Condensers and heat pumps usually have similar electrical requirements but all equipment has slightly different electrical requirements.

Heat pumps tend to be much more efficient than heat strips.

I agree with the other posters - you should have a manual J calculation done.

Anyone who says it's not needed should not be used as a contractor.

Oh one more thing the higher seer equipment tends to be much quieter. So even if you don't care about the few dollars of savings per year - your ears will thank you. I have a high end 21 seer lennox condenser for this reason (i have a small lot).

If you don't care about some more condenser noise go for the lower seer unit as the savings per year will be minor.

Lastly I have a 2 story house and zoning keeps the two levels at an even temperature throughout the year. W/out zoning or separate units per level it can be difficult to keep the two levels even. So it's good that you are keeping two systems one for each level.

Rupert
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Re: Need Help Evaluating HVAC Needs and Quotes

Post by Rupert » Wed Jul 18, 2018 6:44 am

Thank you all for your help. Yesterday I found an old-school HVAC repair guy who was magically able to fix my old system, at least temporarily. He agrees that it is on its last legs, but it should get me through this summer season and into the fall. He recommended replacing the unit with another comparable unit -- straight AC with heat strips -- and said the 30 amp breaker I have will be sufficient if I go with a smaller heat strip. He quoted a price of $3200 for an Ameristar system, which he said was manufactured by Trane. I'm unfamiliar with the brand. If anyone has had experiences with it, good or bad, I'd love to hear from you.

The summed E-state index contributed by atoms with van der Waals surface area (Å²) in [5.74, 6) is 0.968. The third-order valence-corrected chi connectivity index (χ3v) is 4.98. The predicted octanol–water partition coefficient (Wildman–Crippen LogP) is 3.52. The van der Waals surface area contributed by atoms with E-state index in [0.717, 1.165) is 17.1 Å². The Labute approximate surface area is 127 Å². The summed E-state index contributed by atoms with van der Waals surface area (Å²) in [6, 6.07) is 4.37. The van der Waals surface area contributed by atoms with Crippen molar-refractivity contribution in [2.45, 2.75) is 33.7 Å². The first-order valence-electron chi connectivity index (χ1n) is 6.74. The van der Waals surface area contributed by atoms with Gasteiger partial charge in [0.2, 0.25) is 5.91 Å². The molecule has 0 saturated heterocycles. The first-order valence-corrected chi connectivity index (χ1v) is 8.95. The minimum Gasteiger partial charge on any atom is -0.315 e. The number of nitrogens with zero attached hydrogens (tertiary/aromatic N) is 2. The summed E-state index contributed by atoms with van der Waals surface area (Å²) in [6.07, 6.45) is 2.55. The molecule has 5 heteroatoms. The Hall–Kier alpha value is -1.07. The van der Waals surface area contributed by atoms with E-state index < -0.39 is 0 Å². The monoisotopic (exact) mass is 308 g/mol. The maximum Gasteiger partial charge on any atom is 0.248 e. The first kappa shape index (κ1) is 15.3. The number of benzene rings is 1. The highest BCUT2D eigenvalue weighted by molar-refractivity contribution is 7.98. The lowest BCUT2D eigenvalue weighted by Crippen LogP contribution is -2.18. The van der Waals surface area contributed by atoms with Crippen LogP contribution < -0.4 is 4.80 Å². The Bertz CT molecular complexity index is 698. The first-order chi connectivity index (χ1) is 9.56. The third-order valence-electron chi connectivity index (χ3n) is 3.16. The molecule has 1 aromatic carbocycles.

CRC301
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Re: Need Help Evaluating HVAC Needs and Quotes

Post by CRC301 » Wed Jul 18, 2018 7:03 am

Rupert wrote:
Wed Jul 18, 2018 6:44 am
Thank you all for your help. Yesterday I found an old-school HVAC repair guy who was magically able to fix my old system, at least temporarily. He agrees that it is on its last legs, but it should get me through this summer season and into the fall. He recommended replacing the unit with another comparable unit -- straight AC with heat strips -- and said the 30 amp breaker I have will be sufficient if I go with a smaller heat strip. He quoted a price of $3200 for an Ameristar system, which he said was manufactured by Trane. I'm unfamiliar with the brand. If anyone has had experiences with it, good or bad, I'd love to hear from you.
The installation is the most important part of a new HVAC system, the brand is second; so make sure installer is well experienced and has an eye for detail and just about any system should be fine. Still recommend getting someone who will do a manual J calculation though but that's my opinion.